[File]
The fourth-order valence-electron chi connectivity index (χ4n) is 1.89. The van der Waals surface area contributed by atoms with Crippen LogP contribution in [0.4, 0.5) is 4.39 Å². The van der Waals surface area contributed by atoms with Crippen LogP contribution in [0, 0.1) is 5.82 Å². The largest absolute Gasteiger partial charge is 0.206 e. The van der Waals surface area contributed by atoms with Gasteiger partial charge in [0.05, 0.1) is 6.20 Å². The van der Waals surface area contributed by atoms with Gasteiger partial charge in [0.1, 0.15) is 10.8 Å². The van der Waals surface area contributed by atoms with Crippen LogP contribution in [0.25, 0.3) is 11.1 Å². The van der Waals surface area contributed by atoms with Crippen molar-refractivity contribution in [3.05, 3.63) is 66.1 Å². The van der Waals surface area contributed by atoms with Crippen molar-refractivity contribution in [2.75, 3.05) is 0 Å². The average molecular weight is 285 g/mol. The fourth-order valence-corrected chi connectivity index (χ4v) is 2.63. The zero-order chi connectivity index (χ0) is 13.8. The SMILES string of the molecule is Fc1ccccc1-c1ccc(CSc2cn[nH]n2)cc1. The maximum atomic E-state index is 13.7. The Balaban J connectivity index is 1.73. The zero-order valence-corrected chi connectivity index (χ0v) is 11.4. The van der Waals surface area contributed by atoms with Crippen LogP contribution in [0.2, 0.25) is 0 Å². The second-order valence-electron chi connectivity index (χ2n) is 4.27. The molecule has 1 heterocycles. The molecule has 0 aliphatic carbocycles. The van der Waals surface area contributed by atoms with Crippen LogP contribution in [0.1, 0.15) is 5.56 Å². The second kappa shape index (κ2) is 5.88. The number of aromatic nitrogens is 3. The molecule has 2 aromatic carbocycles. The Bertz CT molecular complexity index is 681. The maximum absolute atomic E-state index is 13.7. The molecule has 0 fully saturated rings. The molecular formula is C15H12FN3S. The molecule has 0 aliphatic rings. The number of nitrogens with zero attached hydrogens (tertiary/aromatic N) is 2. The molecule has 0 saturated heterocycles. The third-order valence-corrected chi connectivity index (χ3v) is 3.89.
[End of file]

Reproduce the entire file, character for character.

The fourth-order valence-electron chi connectivity index (χ4n) is 1.89. The van der Waals surface area contributed by atoms with Crippen LogP contribution in [0.4, 0.5) is 4.39 Å². The van der Waals surface area contributed by atoms with Crippen LogP contribution in [0, 0.1) is 5.82 Å². The largest absolute Gasteiger partial charge is 0.206 e. The van der Waals surface area contributed by atoms with Gasteiger partial charge in [0.05, 0.1) is 6.20 Å². The van der Waals surface area contributed by atoms with Gasteiger partial charge in [0.1, 0.15) is 10.8 Å². The van der Waals surface area contributed by atoms with Crippen LogP contribution in [0.25, 0.3) is 11.1 Å². The van der Waals surface area contributed by atoms with Crippen molar-refractivity contribution in [3.05, 3.63) is 66.1 Å². The van der Waals surface area contributed by atoms with Crippen molar-refractivity contribution in [2.75, 3.05) is 0 Å². The average molecular weight is 285 g/mol. The fourth-order valence-corrected chi connectivity index (χ4v) is 2.63. The zero-order chi connectivity index (χ0) is 13.8. The SMILES string of the molecule is Fc1ccccc1-c1ccc(CSc2cn[nH]n2)cc1. The maximum atomic E-state index is 13.7. The Balaban J connectivity index is 1.73. The zero-order valence-corrected chi connectivity index (χ0v) is 11.4. The van der Waals surface area contributed by atoms with Crippen LogP contribution in [0.2, 0.25) is 0 Å². The second-order valence-electron chi connectivity index (χ2n) is 4.27. The molecule has 1 heterocycles. The molecule has 0 aliphatic carbocycles. The van der Waals surface area contributed by atoms with Crippen LogP contribution in [0.1, 0.15) is 5.56 Å². The second kappa shape index (κ2) is 5.88. The number of aromatic nitrogens is 3. The molecule has 2 aromatic carbocycles. The Bertz CT molecular complexity index is 681. The maximum absolute atomic E-state index is 13.7. The molecule has 0 fully saturated rings. The molecular formula is C15H12FN3S. The molecule has 0 aliphatic rings. The number of nitrogens with zero attached hydrogens (tertiary/aromatic N) is 2. The molecule has 0 saturated heterocycles. The third-order valence-corrected chi connectivity index (χ3v) is 3.89.